Jack Frost is on his way! My friends in the Pacific Northwest report snow, we’ve got a frost and freeze warning here in the Sacramento Valley during Thanksgiving week. On a quick photo assignment up valley to Gridley rice country, big rigs hauling firewood boomed past me on the highway, heading to the cities.
Long-range weather forecasters are predicting a cold winter ahead – but they hedge their bets by saying it’s a La Nina year and it could be normal or on the dry side. Whatever! It’s cold and time to bundle up, which also includes the garden.
As we move toward winter don’t forget to stock up on supplies to protect your garden from frosts or killing freezes. Start with the simplest and best protection there is – water plants to make sure they’re plumped and ready. Don’t forget potted plants and those under eaves.
My hot pink hibiscus, for example, is under my patio sun cover. It has been raining cats and whippersnappers, here. About 2 inches this week, according to my garden rain gauge. But my protected hibiscus missed the splash. The experts tell me the single most important thing I can do to get my hibiscus through the cold months is water it before the frost hits.
Beyond just watering, there are ways to dress delicate, valuable plants that help them survive the cold. Frost fabrics offer a few degrees of protection and can be left directly on a plant for up to 6 weeks.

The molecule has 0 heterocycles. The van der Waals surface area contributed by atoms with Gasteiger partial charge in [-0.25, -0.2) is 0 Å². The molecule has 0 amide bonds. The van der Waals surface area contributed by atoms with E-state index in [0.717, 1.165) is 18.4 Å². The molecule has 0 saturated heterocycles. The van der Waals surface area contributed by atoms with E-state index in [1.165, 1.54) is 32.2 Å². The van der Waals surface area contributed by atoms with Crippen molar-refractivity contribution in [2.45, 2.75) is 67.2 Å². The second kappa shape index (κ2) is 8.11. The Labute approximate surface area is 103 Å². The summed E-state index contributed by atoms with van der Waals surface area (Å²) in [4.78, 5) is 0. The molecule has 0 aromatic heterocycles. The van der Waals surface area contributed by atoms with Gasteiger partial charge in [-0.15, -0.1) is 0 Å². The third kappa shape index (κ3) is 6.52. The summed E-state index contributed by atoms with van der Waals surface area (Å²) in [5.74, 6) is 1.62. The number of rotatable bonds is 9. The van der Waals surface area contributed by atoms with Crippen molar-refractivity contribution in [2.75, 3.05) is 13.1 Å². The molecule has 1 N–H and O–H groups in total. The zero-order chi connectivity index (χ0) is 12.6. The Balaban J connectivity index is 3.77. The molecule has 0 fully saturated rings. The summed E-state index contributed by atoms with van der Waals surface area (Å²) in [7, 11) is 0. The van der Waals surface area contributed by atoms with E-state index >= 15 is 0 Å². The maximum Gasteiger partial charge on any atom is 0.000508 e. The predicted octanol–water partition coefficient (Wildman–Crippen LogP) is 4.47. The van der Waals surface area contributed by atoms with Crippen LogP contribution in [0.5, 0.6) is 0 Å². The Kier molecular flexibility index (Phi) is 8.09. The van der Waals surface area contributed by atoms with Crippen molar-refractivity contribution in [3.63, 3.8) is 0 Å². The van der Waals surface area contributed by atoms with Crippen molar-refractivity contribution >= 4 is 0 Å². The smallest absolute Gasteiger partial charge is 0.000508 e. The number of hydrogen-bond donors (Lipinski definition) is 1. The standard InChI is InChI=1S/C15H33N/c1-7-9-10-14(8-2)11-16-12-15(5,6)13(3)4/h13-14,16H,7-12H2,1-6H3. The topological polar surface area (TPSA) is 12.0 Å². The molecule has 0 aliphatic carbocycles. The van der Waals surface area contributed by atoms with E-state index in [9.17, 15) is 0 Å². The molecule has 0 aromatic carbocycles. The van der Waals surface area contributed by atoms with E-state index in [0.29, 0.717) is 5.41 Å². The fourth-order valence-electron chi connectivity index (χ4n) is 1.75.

The folks at Frost Pro-Tek have designed a line of bags and tarps that are relatively inexpensive and can be used for several seasons. They also offer a micro-perforated plastic sheeting that can be draped over plants or over rows of seedlings if you’re doing a winter vegetable garden and also protect against foraging birds and hungry bugs. You can find them at Home Depot.
If buying frost protection fabric isn’t on your holiday shopping list, on frosty nights you can use bed sheets or light blankets for cover, Hill Billy-style, along with tarps, but you must provide a structural support for them so they don’t touch the plants. I salvage limbs from my spring and summer pruning – strip off the small branches and leaves and use them as stakes and poles. My garden looks like a train yard hobo camp. Because home wraps don’t breathe and can get heavy, they must be removed every morning and replaced in the evening, which can be a pain when you’re busy.
What should you plan to protect? In California, hibiscus and bougainvilleas top the list of tender sub-tropical garden plants that need to be kept cozy. Mandevillas and stephanotis are frost-tender vines. Citrus (especially limes and grapefruit), avocados, and bananas will benefit from protection. When in doubt about the level of frost protection needed, check your favorite gardening book or the Master Gardener Web site.
For more frost protection ideas and tips, talk to the experts at your local garden center. Silicon Valley’s Yamagami’s Nursery has frost protection tips for their area online.